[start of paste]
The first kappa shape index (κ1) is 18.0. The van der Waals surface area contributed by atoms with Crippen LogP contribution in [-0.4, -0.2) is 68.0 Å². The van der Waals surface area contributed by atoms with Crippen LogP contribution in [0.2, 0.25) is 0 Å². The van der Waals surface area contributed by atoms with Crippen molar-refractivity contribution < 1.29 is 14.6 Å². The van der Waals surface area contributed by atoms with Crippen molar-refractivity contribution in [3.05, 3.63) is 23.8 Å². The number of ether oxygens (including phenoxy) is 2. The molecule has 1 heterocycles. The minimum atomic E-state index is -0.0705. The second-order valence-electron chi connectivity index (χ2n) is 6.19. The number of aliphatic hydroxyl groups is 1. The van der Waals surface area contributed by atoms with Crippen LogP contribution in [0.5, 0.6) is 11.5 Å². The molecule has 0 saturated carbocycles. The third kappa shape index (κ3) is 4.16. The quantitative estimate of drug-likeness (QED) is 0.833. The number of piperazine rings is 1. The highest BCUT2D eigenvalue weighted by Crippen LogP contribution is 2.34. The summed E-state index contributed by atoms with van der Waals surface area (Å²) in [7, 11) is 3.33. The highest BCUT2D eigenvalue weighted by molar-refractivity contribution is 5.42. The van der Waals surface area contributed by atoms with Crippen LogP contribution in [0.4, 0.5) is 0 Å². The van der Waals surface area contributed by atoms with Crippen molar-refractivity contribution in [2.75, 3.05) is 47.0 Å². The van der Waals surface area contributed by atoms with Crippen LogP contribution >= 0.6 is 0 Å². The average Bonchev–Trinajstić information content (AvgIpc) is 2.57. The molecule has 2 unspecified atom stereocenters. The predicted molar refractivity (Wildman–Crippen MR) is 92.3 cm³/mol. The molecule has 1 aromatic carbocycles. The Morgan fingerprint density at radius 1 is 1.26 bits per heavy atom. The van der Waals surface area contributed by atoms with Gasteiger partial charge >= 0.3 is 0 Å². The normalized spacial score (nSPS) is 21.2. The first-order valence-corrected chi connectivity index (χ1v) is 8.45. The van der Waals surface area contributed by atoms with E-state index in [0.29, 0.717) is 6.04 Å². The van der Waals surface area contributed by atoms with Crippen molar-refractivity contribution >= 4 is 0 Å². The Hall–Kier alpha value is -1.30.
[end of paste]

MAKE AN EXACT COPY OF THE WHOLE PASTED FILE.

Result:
The first kappa shape index (κ1) is 18.0. The van der Waals surface area contributed by atoms with Crippen LogP contribution in [-0.4, -0.2) is 68.0 Å². The van der Waals surface area contributed by atoms with Crippen LogP contribution in [0.2, 0.25) is 0 Å². The van der Waals surface area contributed by atoms with Crippen molar-refractivity contribution < 1.29 is 14.6 Å². The van der Waals surface area contributed by atoms with Crippen molar-refractivity contribution in [3.05, 3.63) is 23.8 Å². The number of ether oxygens (including phenoxy) is 2. The molecule has 1 heterocycles. The minimum atomic E-state index is -0.0705. The second-order valence-electron chi connectivity index (χ2n) is 6.19. The number of aliphatic hydroxyl groups is 1. The van der Waals surface area contributed by atoms with Crippen LogP contribution in [0.5, 0.6) is 11.5 Å². The molecule has 0 saturated carbocycles. The third kappa shape index (κ3) is 4.16. The quantitative estimate of drug-likeness (QED) is 0.833. The number of piperazine rings is 1. The highest BCUT2D eigenvalue weighted by Crippen LogP contribution is 2.34. The summed E-state index contributed by atoms with van der Waals surface area (Å²) in [7, 11) is 3.33. The highest BCUT2D eigenvalue weighted by molar-refractivity contribution is 5.42. The van der Waals surface area contributed by atoms with Crippen LogP contribution in [0.4, 0.5) is 0 Å². The van der Waals surface area contributed by atoms with Crippen molar-refractivity contribution in [2.75, 3.05) is 47.0 Å². The van der Waals surface area contributed by atoms with Crippen LogP contribution >= 0.6 is 0 Å². The average Bonchev–Trinajstić information content (AvgIpc) is 2.57. The molecule has 2 unspecified atom stereocenters. The predicted molar refractivity (Wildman–Crippen MR) is 92.3 cm³/mol. The molecule has 1 aromatic carbocycles. The Morgan fingerprint density at radius 1 is 1.26 bits per heavy atom. The van der Waals surface area contributed by atoms with Gasteiger partial charge >= 0.3 is 0 Å². The normalized spacial score (nSPS) is 21.2. The first-order valence-corrected chi connectivity index (χ1v) is 8.45. The van der Waals surface area contributed by atoms with E-state index in [0.29, 0.717) is 6.04 Å². The van der Waals surface area contributed by atoms with Crippen molar-refractivity contribution >= 4 is 0 Å². The Hall–Kier alpha value is -1.30.